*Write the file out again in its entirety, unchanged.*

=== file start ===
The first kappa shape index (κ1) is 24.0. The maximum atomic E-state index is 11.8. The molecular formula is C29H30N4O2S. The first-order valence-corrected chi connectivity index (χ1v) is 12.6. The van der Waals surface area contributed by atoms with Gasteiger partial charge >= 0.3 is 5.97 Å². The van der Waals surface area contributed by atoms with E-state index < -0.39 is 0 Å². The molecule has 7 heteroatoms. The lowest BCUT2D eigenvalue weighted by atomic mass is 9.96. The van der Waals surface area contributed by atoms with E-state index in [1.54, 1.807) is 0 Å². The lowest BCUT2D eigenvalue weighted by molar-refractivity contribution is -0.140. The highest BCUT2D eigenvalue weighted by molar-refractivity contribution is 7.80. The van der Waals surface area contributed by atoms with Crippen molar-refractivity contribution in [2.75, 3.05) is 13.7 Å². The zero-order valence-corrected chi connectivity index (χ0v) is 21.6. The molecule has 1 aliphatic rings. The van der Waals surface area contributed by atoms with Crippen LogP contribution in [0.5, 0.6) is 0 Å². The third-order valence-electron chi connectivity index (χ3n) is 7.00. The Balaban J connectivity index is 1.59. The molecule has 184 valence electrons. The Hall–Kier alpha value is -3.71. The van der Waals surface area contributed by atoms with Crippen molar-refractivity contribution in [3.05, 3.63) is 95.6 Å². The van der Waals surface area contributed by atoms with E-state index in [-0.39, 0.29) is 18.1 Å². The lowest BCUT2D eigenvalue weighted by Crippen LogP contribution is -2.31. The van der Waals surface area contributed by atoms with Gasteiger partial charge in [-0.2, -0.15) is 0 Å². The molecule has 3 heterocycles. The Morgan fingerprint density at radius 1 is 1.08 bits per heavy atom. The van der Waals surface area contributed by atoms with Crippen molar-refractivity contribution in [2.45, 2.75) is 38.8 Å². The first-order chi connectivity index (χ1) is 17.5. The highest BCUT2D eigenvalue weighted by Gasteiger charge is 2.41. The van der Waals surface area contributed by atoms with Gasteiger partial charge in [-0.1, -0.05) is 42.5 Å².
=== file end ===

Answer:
The first kappa shape index (κ1) is 24.0. The maximum atomic E-state index is 11.8. The molecular formula is C29H30N4O2S. The first-order valence-corrected chi connectivity index (χ1v) is 12.6. The van der Waals surface area contributed by atoms with Gasteiger partial charge >= 0.3 is 5.97 Å². The van der Waals surface area contributed by atoms with E-state index < -0.39 is 0 Å². The molecule has 7 heteroatoms. The lowest BCUT2D eigenvalue weighted by atomic mass is 9.96. The van der Waals surface area contributed by atoms with E-state index in [1.54, 1.807) is 0 Å². The lowest BCUT2D eigenvalue weighted by molar-refractivity contribution is -0.140. The highest BCUT2D eigenvalue weighted by molar-refractivity contribution is 7.80. The van der Waals surface area contributed by atoms with Crippen molar-refractivity contribution in [2.75, 3.05) is 13.7 Å². The zero-order valence-corrected chi connectivity index (χ0v) is 21.6. The molecule has 1 aliphatic rings. The van der Waals surface area contributed by atoms with Crippen LogP contribution in [0.5, 0.6) is 0 Å². The third-order valence-electron chi connectivity index (χ3n) is 7.00. The Balaban J connectivity index is 1.59. The molecule has 184 valence electrons. The Hall–Kier alpha value is -3.71. The van der Waals surface area contributed by atoms with Crippen molar-refractivity contribution in [3.05, 3.63) is 95.6 Å². The van der Waals surface area contributed by atoms with E-state index in [-0.39, 0.29) is 18.1 Å². The lowest BCUT2D eigenvalue weighted by Crippen LogP contribution is -2.31. The van der Waals surface area contributed by atoms with Gasteiger partial charge in [-0.2, -0.15) is 0 Å². The molecule has 3 heterocycles. The Morgan fingerprint density at radius 1 is 1.08 bits per heavy atom. The van der Waals surface area contributed by atoms with Crippen molar-refractivity contribution in [2.45, 2.75) is 38.8 Å². The first-order chi connectivity index (χ1) is 17.5. The highest BCUT2D eigenvalue weighted by Gasteiger charge is 2.41. The van der Waals surface area contributed by atoms with Gasteiger partial charge in [-0.1, -0.05) is 42.5 Å².